- The United States and the Pacific island states are committed to ensuring the health of Pacific tuna stocks.
- U.S. and Pacific island party negotiators agreed on an arrangement to extend the Tuna Treaty through 2015 at negotiations held October 2-4 in Honolulu, Hawaii.
- Under the arrangement, the U.S. fleet will have access to 8,300 fishing days in the exclusive economic zones of various Pacific island parties for 2015. The total financial package of $90 million is comprised of US$69 million from vessel license and access fees and $21 million of economic support funds provided by the U.S. government.
- The United States remains committed to working with the Pacific Island parties to achieve a long-term outcome that meets the objective of both sides and that contributes to an effective and transparent conservation and management regime. The United States wants to ensure that the Pacific Island parties receive fair compensation for the resources harvested in waters under their jurisdiction, can develop their domestic capacities and, at the same time, allow the U.S. fleet to continue to operate as a responsible and active participant in the fishery, consistent with past practice and the fleet’s long-term contributions to these mutual efforts.
- In addition to our payments under the Treaty framework, the United States invests millions of dollars in domestic development throughout the Pacific. The U.S. fishing industry and the United States Government are already involved in a large number of ongoing projects to support and enhance the development of domestic fisheries and fisheries’ capacity in a number of Pacific Islands.
- These projects include investment in shore-side development, off-loading and transshipping through Pacific Island ports, training and capacity building, support for developing regional observer programs and crew training programs, cooperation on enforcement activities, among others.
Background: The 1987 Multilateral Treaty on Fisheries (“the Treaty”) forms the foundation of a strong and mutually beneficial strategic and economic relationship between the United States and the Pacific Island Parties (PIPs). The Treaty ensures access to some of the most valuable tuna resources in the world with annual rights for up to 40 fishing licenses for the U.S. tuna purse seine fleet. The average estimated value of U.S.-caught tuna landed in the region in recent years exceeds $580 million, with a total annual contribution to the U.S. economy estimated to exceed $870 million. The U.S. economic activity supported by the Treaty is centered in American Samoa, where the tuna processing sector and associated support facilities account for up to 85 percent of the private sector economy. NZ is a Party to the Treaty and has been an advocate for concluding the arrangement, although U.S. vessels do not regularly fish in NZ waters under the Treaty.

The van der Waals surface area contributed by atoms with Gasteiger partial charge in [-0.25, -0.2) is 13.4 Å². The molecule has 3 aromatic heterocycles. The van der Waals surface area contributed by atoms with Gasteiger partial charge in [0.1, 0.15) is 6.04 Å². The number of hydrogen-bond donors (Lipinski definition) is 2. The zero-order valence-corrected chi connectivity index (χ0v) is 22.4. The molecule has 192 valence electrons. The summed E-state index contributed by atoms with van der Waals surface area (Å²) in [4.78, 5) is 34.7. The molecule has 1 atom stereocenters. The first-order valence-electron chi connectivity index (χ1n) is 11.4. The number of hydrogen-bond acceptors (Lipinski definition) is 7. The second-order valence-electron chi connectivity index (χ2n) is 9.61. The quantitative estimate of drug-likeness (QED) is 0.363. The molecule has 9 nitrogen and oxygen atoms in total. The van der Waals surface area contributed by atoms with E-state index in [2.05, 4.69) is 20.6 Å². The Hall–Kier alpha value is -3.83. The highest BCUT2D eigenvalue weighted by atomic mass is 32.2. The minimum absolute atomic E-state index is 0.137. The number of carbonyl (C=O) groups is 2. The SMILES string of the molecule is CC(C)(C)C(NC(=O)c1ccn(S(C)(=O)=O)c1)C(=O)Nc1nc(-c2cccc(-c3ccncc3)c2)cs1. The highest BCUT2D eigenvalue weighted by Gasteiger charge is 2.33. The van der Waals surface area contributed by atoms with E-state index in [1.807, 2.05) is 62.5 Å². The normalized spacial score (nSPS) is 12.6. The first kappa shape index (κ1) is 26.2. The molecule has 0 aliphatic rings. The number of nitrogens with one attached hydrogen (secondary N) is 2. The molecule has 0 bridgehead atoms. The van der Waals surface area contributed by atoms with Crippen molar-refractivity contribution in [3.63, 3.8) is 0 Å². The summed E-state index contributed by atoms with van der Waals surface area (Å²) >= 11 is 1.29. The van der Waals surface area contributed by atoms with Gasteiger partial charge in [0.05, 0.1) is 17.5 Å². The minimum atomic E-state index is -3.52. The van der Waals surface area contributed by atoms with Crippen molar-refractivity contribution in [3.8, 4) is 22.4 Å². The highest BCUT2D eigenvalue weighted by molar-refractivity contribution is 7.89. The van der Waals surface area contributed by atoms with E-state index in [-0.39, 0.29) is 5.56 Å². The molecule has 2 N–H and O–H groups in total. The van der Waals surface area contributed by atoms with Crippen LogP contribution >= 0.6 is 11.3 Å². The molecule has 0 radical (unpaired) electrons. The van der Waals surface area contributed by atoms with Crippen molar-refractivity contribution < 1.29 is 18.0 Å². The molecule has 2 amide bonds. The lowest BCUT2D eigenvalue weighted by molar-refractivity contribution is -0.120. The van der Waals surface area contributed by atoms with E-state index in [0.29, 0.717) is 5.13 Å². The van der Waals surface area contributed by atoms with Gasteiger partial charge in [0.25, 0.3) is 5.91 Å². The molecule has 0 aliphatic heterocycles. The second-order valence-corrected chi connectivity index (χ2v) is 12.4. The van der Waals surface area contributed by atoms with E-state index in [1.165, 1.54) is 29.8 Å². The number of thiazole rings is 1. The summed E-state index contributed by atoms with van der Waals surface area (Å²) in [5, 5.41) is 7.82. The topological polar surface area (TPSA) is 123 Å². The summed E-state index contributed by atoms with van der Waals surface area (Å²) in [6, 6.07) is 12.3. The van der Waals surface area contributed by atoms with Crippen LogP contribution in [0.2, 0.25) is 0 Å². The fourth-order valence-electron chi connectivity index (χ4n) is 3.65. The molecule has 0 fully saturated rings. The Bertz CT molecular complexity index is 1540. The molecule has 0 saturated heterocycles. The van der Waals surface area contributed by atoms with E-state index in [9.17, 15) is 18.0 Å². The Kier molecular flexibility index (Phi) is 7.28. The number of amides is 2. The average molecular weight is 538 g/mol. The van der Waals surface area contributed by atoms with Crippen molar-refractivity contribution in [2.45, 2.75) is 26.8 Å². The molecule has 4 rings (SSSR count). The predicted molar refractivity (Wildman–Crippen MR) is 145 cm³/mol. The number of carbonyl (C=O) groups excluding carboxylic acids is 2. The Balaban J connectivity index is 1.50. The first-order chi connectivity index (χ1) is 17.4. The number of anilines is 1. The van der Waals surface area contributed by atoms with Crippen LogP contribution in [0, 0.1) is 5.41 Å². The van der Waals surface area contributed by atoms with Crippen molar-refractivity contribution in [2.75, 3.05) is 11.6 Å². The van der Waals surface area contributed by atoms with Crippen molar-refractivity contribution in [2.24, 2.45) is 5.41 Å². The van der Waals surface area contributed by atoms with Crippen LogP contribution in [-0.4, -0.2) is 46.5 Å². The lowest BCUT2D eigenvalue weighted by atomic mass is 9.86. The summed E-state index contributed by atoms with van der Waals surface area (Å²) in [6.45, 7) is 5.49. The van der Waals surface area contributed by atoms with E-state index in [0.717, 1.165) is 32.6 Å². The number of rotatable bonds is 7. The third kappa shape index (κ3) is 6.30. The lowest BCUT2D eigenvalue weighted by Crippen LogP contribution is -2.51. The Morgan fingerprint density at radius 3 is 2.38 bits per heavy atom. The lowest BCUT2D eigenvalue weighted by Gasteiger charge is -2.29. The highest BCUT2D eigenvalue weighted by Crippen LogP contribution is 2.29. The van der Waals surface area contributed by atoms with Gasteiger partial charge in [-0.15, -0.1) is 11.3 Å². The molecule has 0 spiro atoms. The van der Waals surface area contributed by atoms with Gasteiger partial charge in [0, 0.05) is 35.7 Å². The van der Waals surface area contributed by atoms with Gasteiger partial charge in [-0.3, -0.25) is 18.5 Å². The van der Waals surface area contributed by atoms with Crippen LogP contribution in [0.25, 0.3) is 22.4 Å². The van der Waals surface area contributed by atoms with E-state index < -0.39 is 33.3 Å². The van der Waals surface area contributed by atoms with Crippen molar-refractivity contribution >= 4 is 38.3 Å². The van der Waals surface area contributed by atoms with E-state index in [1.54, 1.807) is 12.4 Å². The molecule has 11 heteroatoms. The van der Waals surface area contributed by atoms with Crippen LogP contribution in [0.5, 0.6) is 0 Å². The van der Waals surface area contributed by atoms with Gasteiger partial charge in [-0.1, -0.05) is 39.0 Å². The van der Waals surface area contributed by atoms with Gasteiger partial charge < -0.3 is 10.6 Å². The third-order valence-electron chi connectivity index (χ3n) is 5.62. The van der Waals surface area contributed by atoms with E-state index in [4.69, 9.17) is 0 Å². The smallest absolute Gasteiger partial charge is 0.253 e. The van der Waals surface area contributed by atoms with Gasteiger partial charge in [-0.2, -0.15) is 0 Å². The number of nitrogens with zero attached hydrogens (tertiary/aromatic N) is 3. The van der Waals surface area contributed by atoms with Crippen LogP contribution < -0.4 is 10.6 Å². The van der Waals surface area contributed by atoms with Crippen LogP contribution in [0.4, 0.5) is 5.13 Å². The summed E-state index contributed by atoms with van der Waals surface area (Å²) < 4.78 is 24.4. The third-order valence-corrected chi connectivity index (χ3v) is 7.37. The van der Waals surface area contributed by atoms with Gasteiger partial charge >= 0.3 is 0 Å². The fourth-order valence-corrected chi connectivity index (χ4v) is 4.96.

In return for access, the United States fishing industry in recent years has provided $42 million annually to the Pacific Island Parties for license fees. Under a separate Economic Assistance Agreement (EAA) associated with the Treaty, the United States Government has committed to provide an additional $21 million in U.S. Economic Support Funds (ESF) annually for ten years to promote economic development of the Pacific Island Parties. These ESF payments are the largest single source of U.S. economic support to the region outside of the general USG funding provided through the Compacts of Free Association. Fisheries’ resources are vital to the economies, cultures and future of the small island developing states of the Pacific, and the ESF associated with the Treaty advances U.S. priorities by promoting the rational management and sustainable harvest of these resources.
The current interim arrangement to extend the Treaty expires on December 31, 2014, and negotiations have been continuing to renew it, and to amend and extend the Treaty as a whole. A negotiating session in July 2014 was thought to have resolved most of the outstanding substantive issues, but failed to reach agreement on a financial arrangement to continue to the Treaty beyond December 31.
At a quickly organized meeting in Honolulu, HI, October 2-4, the U.S. and PIP negotiators reached agreement on a new Interim Arrangement allowing operational continuity of the Tuna Treaty through 2015. The arrangement will allow the U.S. fleet access to 8,300 fishing days for 2015. The total financial package of $90 million, representing an increase of $27 million per year, is comprised of US$69 million from vessel license and access fees and $21 million of economic support funds provided by the U.S. government.